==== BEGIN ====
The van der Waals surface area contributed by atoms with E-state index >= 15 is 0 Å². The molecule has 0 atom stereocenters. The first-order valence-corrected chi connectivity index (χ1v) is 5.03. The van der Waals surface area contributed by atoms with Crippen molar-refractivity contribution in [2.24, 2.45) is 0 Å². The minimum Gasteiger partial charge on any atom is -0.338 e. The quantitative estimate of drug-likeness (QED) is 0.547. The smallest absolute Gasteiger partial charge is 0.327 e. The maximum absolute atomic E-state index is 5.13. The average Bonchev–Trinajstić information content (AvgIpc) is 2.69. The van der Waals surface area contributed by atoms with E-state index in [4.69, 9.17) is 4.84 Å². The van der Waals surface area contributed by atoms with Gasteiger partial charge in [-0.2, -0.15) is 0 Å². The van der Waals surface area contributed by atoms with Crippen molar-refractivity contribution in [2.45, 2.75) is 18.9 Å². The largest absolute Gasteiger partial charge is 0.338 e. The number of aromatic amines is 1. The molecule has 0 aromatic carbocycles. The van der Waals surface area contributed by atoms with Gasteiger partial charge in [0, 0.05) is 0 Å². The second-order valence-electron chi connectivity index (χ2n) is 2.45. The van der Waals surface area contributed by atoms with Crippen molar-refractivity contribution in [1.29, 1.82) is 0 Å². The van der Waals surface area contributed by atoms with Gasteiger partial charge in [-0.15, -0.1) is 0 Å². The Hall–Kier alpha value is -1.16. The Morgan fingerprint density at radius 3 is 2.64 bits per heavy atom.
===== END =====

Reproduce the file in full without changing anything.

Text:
The van der Waals surface area contributed by atoms with E-state index >= 15 is 0 Å². The molecule has 0 atom stereocenters. The first-order valence-corrected chi connectivity index (χ1v) is 5.03. The van der Waals surface area contributed by atoms with Crippen molar-refractivity contribution in [2.24, 2.45) is 0 Å². The minimum Gasteiger partial charge on any atom is -0.338 e. The quantitative estimate of drug-likeness (QED) is 0.547. The smallest absolute Gasteiger partial charge is 0.327 e. The maximum absolute atomic E-state index is 5.13. The average Bonchev–Trinajstić information content (AvgIpc) is 2.69. The van der Waals surface area contributed by atoms with E-state index in [4.69, 9.17) is 4.84 Å². The van der Waals surface area contributed by atoms with Gasteiger partial charge in [-0.2, -0.15) is 0 Å². The van der Waals surface area contributed by atoms with Crippen molar-refractivity contribution in [2.45, 2.75) is 18.9 Å². The largest absolute Gasteiger partial charge is 0.338 e. The number of aromatic amines is 1. The molecule has 0 aromatic carbocycles. The van der Waals surface area contributed by atoms with Gasteiger partial charge in [0, 0.05) is 0 Å². The second-order valence-electron chi connectivity index (χ2n) is 2.45. The van der Waals surface area contributed by atoms with Crippen molar-refractivity contribution in [1.29, 1.82) is 0 Å². The van der Waals surface area contributed by atoms with Gasteiger partial charge in [-0.15, -0.1) is 0 Å². The Hall–Kier alpha value is -1.16. The Morgan fingerprint density at radius 3 is 2.64 bits per heavy atom.